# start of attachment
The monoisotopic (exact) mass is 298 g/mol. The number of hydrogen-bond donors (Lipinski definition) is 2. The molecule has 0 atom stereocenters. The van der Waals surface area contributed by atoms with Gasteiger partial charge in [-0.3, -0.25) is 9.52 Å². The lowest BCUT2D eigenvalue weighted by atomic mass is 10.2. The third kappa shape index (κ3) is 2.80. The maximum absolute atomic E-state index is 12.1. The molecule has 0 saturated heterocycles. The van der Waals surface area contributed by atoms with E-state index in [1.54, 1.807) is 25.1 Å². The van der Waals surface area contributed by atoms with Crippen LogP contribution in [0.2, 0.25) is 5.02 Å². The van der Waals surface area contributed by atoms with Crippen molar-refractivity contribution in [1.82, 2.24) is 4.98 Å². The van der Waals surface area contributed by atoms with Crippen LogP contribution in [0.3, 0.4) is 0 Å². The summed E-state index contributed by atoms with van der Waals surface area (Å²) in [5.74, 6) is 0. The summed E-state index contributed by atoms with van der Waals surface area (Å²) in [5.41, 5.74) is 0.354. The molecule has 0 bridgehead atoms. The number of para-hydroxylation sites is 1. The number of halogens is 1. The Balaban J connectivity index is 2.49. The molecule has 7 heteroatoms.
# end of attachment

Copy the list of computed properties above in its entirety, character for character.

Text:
The monoisotopic (exact) mass is 298 g/mol. The number of hydrogen-bond donors (Lipinski definition) is 2. The molecule has 0 atom stereocenters. The van der Waals surface area contributed by atoms with Gasteiger partial charge in [-0.3, -0.25) is 9.52 Å². The lowest BCUT2D eigenvalue weighted by atomic mass is 10.2. The third kappa shape index (κ3) is 2.80. The maximum absolute atomic E-state index is 12.1. The molecule has 0 saturated heterocycles. The van der Waals surface area contributed by atoms with E-state index in [1.54, 1.807) is 25.1 Å². The van der Waals surface area contributed by atoms with Crippen LogP contribution in [0.2, 0.25) is 5.02 Å². The van der Waals surface area contributed by atoms with Crippen molar-refractivity contribution in [1.82, 2.24) is 4.98 Å². The van der Waals surface area contributed by atoms with Crippen LogP contribution in [0.3, 0.4) is 0 Å². The summed E-state index contributed by atoms with van der Waals surface area (Å²) in [5.74, 6) is 0. The summed E-state index contributed by atoms with van der Waals surface area (Å²) in [5.41, 5.74) is 0.354. The molecule has 0 bridgehead atoms. The number of para-hydroxylation sites is 1. The number of halogens is 1. The Balaban J connectivity index is 2.49. The molecule has 7 heteroatoms.